People living in northern England are 20% more likely to die early (under the age of 75) compared to those from the south, according to a new study.
The University of Manchester research uncovered a north-south divide in deaths among middle-aged adults, which has been rising since the mid-90s and is now at alarming levels.
It found that in 2015, there were 49% more deaths among 35 to 44-year-olds and 29% more deaths among 25 to 34-year-olds in the north.
The study, published in the BMJ’s Journal of Epidemiology & Community Health, used data from the Office of National Statistics on the whole English population from 1965 to 2015.
Lead researcher, Professor Iain Buchan from The University of Manchester, said: “Five decades of death records tell a tale of two Englands, north and south, divided by resources and life expectancy – a profound inequality resistant to the public health interventions of successive governments.
“A new approach is required, one that must address the economic and social factors that underpin early deaths, especially in younger populations, and one that focuses on rebalancing the wider economy to help drive investment in northern towns and cities.”
The University of Manchester is a member of the Northern Health Science Alliance (NHSA), a partnership of universities and NHS organisations driving innovations in health science and business growth in the region through initiatives such as the Health North: Connected Health Cities programme. This is a flagship NHSA project to harness regional data and advanced digital technologies for health science and care.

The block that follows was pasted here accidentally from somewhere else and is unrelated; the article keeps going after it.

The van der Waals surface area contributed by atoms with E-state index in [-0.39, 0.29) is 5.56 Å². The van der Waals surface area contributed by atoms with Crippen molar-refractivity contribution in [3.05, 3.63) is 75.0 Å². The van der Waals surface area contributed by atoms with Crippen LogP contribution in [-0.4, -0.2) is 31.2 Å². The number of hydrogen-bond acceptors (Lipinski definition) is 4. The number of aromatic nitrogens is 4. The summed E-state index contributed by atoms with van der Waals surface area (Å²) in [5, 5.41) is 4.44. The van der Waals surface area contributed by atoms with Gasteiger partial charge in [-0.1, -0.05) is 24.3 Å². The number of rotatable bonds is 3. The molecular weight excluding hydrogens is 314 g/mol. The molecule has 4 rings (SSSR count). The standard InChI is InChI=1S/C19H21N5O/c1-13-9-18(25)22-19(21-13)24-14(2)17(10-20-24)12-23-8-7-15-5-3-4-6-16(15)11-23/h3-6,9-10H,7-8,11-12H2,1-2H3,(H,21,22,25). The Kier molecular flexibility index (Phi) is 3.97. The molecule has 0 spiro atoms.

Chief executive of the NHSA, Dr Hakim Yadi OBE, said: “Health inequalities between the north and south of the country must be addressed by government as a priority.
“The NHSA wants to harness the north’s huge potential in health innovation and life sciences for the benefit of its 15 million population. Research conducted by IPPR North demonstrates the government invests much less in health research funding in the north of England than in the south, despite the huge need, as demonstrated by this research, to address inequalities.”
“The Life Sciences Industrial Strategy is one way in which to make the investment needed to readdress the health inequalities these figures so starkly demonstrate.”